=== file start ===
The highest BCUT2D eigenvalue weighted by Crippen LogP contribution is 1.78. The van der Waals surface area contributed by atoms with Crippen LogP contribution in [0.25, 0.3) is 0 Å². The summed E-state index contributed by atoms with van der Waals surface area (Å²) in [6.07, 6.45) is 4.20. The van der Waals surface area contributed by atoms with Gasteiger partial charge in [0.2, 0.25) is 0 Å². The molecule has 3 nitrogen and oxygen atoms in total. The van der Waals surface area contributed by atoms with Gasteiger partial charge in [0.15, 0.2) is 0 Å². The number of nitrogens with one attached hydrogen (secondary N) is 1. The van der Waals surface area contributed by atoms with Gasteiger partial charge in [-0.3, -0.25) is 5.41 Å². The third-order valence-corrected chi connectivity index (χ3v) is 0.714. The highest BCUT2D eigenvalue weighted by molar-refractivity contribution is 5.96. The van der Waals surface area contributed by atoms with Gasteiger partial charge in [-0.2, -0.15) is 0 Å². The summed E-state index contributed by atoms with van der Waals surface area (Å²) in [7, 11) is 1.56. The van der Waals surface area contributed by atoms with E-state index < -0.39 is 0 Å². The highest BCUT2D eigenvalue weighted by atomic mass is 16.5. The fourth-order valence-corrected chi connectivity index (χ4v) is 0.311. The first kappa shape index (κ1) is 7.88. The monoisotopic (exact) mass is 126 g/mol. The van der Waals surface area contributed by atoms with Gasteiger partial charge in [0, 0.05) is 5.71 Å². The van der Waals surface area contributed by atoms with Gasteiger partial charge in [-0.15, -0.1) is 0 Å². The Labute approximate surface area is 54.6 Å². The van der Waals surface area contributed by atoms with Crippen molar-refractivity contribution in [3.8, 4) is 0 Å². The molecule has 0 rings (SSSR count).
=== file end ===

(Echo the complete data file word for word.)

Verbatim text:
The highest BCUT2D eigenvalue weighted by Crippen LogP contribution is 1.78. The van der Waals surface area contributed by atoms with Crippen LogP contribution in [0.25, 0.3) is 0 Å². The summed E-state index contributed by atoms with van der Waals surface area (Å²) in [6.07, 6.45) is 4.20. The van der Waals surface area contributed by atoms with Gasteiger partial charge in [0.2, 0.25) is 0 Å². The molecule has 3 nitrogen and oxygen atoms in total. The van der Waals surface area contributed by atoms with Gasteiger partial charge in [0.15, 0.2) is 0 Å². The number of nitrogens with one attached hydrogen (secondary N) is 1. The van der Waals surface area contributed by atoms with Gasteiger partial charge in [-0.3, -0.25) is 5.41 Å². The third-order valence-corrected chi connectivity index (χ3v) is 0.714. The highest BCUT2D eigenvalue weighted by molar-refractivity contribution is 5.96. The van der Waals surface area contributed by atoms with Gasteiger partial charge in [-0.2, -0.15) is 0 Å². The summed E-state index contributed by atoms with van der Waals surface area (Å²) in [7, 11) is 1.56. The van der Waals surface area contributed by atoms with E-state index < -0.39 is 0 Å². The highest BCUT2D eigenvalue weighted by atomic mass is 16.5. The fourth-order valence-corrected chi connectivity index (χ4v) is 0.311. The first kappa shape index (κ1) is 7.88. The monoisotopic (exact) mass is 126 g/mol. The van der Waals surface area contributed by atoms with Gasteiger partial charge in [0, 0.05) is 5.71 Å². The van der Waals surface area contributed by atoms with Gasteiger partial charge in [-0.15, -0.1) is 0 Å². The Labute approximate surface area is 54.6 Å². The van der Waals surface area contributed by atoms with Crippen molar-refractivity contribution in [3.8, 4) is 0 Å². The molecule has 0 rings (SSSR count).